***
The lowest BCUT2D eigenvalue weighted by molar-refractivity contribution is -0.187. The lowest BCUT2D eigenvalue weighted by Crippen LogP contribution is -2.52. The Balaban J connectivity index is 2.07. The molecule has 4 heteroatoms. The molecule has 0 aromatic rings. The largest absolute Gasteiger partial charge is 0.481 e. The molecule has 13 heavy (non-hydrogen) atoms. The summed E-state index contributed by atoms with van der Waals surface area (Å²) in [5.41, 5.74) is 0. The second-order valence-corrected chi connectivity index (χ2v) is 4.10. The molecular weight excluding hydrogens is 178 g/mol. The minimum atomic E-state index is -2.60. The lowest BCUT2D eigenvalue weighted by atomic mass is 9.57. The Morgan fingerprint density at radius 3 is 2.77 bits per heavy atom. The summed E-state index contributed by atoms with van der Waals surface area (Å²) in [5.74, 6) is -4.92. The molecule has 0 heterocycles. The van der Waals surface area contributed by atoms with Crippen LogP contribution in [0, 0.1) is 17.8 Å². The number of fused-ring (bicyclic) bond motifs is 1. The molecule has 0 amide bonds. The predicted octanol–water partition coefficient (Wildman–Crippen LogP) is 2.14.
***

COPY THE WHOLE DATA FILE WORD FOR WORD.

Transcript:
The lowest BCUT2D eigenvalue weighted by molar-refractivity contribution is -0.187. The lowest BCUT2D eigenvalue weighted by Crippen LogP contribution is -2.52. The Balaban J connectivity index is 2.07. The molecule has 4 heteroatoms. The molecule has 0 aromatic rings. The largest absolute Gasteiger partial charge is 0.481 e. The molecule has 13 heavy (non-hydrogen) atoms. The summed E-state index contributed by atoms with van der Waals surface area (Å²) in [5.41, 5.74) is 0. The second-order valence-corrected chi connectivity index (χ2v) is 4.10. The molecular weight excluding hydrogens is 178 g/mol. The minimum atomic E-state index is -2.60. The lowest BCUT2D eigenvalue weighted by atomic mass is 9.57. The Morgan fingerprint density at radius 3 is 2.77 bits per heavy atom. The summed E-state index contributed by atoms with van der Waals surface area (Å²) in [5.74, 6) is -4.92. The molecule has 0 heterocycles. The van der Waals surface area contributed by atoms with Crippen LogP contribution in [0, 0.1) is 17.8 Å². The number of fused-ring (bicyclic) bond motifs is 1. The molecule has 0 amide bonds. The predicted octanol–water partition coefficient (Wildman–Crippen LogP) is 2.14.